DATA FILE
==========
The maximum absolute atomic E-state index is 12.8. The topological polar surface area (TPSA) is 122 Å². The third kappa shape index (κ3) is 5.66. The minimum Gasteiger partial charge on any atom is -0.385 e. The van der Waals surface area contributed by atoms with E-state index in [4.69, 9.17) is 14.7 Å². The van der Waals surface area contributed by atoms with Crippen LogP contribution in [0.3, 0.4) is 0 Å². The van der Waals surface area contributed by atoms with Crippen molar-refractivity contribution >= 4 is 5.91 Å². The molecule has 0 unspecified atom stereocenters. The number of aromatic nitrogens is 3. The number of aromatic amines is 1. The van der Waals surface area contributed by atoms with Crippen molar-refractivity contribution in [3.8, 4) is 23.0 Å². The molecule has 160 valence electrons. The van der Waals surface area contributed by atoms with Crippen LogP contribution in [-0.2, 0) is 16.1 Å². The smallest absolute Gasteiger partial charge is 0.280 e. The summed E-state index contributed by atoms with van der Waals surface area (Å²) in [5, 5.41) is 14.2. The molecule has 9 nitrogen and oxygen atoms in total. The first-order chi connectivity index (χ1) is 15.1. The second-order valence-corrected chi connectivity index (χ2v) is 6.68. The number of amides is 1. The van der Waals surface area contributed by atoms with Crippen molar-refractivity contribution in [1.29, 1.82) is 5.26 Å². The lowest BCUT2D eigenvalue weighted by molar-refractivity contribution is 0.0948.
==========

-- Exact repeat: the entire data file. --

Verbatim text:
The maximum absolute atomic E-state index is 12.8. The topological polar surface area (TPSA) is 122 Å². The third kappa shape index (κ3) is 5.66. The minimum Gasteiger partial charge on any atom is -0.385 e. The van der Waals surface area contributed by atoms with E-state index in [4.69, 9.17) is 14.7 Å². The van der Waals surface area contributed by atoms with Crippen LogP contribution in [0.3, 0.4) is 0 Å². The van der Waals surface area contributed by atoms with Crippen molar-refractivity contribution >= 4 is 5.91 Å². The molecule has 0 unspecified atom stereocenters. The number of aromatic nitrogens is 3. The number of aromatic amines is 1. The van der Waals surface area contributed by atoms with Crippen molar-refractivity contribution in [3.8, 4) is 23.0 Å². The molecule has 160 valence electrons. The van der Waals surface area contributed by atoms with Crippen LogP contribution in [-0.2, 0) is 16.1 Å². The smallest absolute Gasteiger partial charge is 0.280 e. The summed E-state index contributed by atoms with van der Waals surface area (Å²) in [5, 5.41) is 14.2. The molecule has 9 nitrogen and oxygen atoms in total. The first-order chi connectivity index (χ1) is 15.1. The second-order valence-corrected chi connectivity index (χ2v) is 6.68. The number of amides is 1. The van der Waals surface area contributed by atoms with Crippen molar-refractivity contribution in [1.29, 1.82) is 5.26 Å². The lowest BCUT2D eigenvalue weighted by molar-refractivity contribution is 0.0948.